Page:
Surviving the COVID tide
Published: 5th February 2021
How has personal resilience and leadership held up among council chief executives during the pandemic? Heather Jameson reports from a a virtual debate held by The MJ and recruitment firm Faerfield
Last year was a challenging one for everyone, with emotions ebbing and flowing with the rising tide of COVID cases. As we all found new ways of working, living and socialising, local government rose to the challenge and carried on.
But what about the chief executives – those who are paid to provide endless optimism served up alongside their leadership – how have they coped with COVID while supporting those around them? The MJ and recruitment firm Faerfield assembled a group of council chiefs at the end of the year – virtually, of course – to talk about their own personal resilience and leadership during the pandemic.
‘Everyone is tired… it is tough,’ our first chief explained. ‘I rarely show frustration but I am frazzled like I know we will all be.’ It has been a ‘rollercoaster’ that no one has prepared for and that has impacted on the staff, the organisation, and even the confidence of the chiefs.
‘I’ve had the most profound thoughts about “am I the right person to be able to lead anything” when I am being too selfish, worrying about myself and my family. I’ve gone from that point to thinking – ridiculously – that I have all the answers, and everything in-between. I’ve shared that very openly and honestly with my colleagues,’ they admitted. ‘What has kept me going is the camaraderie… Thank God for WhatsApp.’
A second chief agreed: ‘I swing from imposter to being Empress Ming and back again if I am not careful. That sense of trying to moderate your own leadership has been really important.’ Understanding what is in your control – and what is not – is also key to coping.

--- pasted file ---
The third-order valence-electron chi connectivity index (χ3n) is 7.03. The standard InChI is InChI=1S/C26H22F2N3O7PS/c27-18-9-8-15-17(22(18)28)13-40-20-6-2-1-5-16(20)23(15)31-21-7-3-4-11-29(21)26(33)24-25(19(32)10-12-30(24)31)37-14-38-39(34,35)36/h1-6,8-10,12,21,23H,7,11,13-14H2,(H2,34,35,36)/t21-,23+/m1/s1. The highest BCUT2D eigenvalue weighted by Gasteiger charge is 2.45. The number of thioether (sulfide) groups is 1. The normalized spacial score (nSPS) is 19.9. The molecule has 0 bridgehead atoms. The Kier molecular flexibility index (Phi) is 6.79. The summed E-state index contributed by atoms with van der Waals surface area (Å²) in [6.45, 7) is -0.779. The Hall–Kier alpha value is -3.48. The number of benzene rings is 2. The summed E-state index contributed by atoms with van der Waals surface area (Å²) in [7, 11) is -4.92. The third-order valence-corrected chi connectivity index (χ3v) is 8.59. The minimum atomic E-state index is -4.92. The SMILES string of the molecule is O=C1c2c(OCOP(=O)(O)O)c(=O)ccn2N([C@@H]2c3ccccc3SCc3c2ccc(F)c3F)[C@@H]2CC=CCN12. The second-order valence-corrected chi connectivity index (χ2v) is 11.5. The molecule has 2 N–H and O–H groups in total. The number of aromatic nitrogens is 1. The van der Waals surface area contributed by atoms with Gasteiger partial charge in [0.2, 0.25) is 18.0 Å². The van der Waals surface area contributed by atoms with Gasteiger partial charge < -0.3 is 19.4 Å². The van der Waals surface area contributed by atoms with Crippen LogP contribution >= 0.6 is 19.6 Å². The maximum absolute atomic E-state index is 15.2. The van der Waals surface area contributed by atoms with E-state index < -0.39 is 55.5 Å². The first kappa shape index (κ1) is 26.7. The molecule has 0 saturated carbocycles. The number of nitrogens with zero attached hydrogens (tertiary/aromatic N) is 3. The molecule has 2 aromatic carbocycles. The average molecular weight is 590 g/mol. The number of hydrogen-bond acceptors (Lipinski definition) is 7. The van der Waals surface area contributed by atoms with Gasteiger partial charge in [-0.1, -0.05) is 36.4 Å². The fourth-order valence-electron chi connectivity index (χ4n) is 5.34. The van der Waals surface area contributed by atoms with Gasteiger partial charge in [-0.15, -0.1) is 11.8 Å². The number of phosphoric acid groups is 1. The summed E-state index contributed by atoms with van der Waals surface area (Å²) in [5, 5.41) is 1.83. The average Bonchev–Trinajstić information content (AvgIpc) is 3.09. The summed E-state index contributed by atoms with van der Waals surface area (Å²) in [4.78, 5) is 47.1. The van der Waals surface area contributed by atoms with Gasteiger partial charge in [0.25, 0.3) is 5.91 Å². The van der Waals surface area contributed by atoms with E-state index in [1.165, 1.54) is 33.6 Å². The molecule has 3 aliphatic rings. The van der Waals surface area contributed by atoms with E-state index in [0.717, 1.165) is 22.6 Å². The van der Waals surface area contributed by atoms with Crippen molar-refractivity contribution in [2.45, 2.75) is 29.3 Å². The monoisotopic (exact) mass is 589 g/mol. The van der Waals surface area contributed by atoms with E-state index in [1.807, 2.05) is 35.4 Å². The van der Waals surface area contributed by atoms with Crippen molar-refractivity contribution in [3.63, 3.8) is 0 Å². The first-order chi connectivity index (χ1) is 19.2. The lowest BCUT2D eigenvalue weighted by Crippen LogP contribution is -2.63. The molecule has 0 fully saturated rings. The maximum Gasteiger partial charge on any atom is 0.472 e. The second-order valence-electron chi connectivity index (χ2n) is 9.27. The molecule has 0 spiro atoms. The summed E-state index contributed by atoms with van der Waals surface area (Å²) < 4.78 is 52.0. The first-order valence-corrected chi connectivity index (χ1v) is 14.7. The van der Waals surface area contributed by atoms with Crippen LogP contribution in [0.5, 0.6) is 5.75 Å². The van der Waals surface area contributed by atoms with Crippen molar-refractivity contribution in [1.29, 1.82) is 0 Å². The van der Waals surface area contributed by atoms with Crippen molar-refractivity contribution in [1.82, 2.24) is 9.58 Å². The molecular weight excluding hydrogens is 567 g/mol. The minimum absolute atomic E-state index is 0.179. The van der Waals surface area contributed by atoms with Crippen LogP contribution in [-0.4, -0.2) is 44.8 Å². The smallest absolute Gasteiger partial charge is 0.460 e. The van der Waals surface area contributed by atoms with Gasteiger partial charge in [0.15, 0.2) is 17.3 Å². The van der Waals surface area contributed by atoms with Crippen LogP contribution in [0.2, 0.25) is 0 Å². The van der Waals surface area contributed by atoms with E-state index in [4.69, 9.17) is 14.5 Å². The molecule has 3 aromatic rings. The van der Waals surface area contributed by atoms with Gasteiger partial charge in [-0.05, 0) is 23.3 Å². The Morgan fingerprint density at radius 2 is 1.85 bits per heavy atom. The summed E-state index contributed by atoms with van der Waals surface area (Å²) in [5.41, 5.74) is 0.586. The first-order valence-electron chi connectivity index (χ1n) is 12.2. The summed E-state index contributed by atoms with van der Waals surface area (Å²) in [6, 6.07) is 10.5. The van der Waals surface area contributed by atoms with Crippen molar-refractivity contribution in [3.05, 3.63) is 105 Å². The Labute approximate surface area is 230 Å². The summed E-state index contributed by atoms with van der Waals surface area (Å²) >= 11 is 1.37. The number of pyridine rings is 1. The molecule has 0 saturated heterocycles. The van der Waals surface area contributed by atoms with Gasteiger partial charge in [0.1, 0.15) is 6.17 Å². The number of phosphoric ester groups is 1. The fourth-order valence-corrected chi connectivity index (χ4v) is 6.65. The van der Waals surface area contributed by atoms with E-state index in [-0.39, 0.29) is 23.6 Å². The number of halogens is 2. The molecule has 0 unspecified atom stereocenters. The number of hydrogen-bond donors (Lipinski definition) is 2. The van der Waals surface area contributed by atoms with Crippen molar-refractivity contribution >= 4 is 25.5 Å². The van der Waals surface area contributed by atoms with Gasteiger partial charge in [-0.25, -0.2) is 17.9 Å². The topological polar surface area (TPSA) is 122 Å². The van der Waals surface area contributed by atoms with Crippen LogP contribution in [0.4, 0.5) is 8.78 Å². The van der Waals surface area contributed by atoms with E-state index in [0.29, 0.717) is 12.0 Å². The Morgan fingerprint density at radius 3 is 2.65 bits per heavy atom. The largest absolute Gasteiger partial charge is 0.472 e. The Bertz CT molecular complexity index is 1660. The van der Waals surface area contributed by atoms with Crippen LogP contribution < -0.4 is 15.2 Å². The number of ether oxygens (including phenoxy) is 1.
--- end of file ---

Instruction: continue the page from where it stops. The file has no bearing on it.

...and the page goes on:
The support and ‘solidarity’ of others – fellow chief executives, members, local partners, and friends and family – has kept our bosses going when they have been at their lowest points. Council leaders have also played their part in supporting their officers. One chief recalled that their leader phoned nightly during the early part of the pandemic.
‘At the end of each call, he always tried to make me laugh. I didn’t realise he was doing it for the first week. What great leadership that was. He realised I needed a respite – humour was something he could do.’
There is no doubt it has been tough. A particular low point was the COVID deaths in care homes. ‘When that started that was a real low,’ The MJ was told. But staff set up a taskforce to deal with patients being discharged from hospital and went against Government guidance. ‘The staff really turned it around. It ended up being an incredibly strong response.’
They claimed it has been important to show vulnerability in leadership. Most of our chiefs agree and they have used this to connect large groups of staff on videoconferencing regularly.
Working remotely has, ironically, made our chiefs more connected and able to dip in and out of Teams meetings they wouldn’t usually attend.
Another chief described a new ‘warmth’ in their authority. ‘Explaining that I am feeling a bit down, that I haven’t seen my kids for weeks on end and I miss them and am exhausted. Making those comments has created a humanity in the organisation that we didn’t perhaps have beforehand.
‘I have learned a heck of a lot in 10 months, and also learned a lot about myself. I learned that staff appreciate contact with the chief executive much more than I thought was the case.’
Another of our chiefs summed up their experience: ‘It has been stressful, it has been exciting, it’s been humbling. And it has also been absolutely exhausting.’
The excitement has been the surprise element but getting things done, challenging the old ways of working – it turns out a global pandemic can be invigorating, too. Staff have become more confident. They have achieved more in the past year than could have been imagined, and that is humbling. ‘If this doesn’t raise the reputation of local government, I don’t know what will,’ The MJ was told.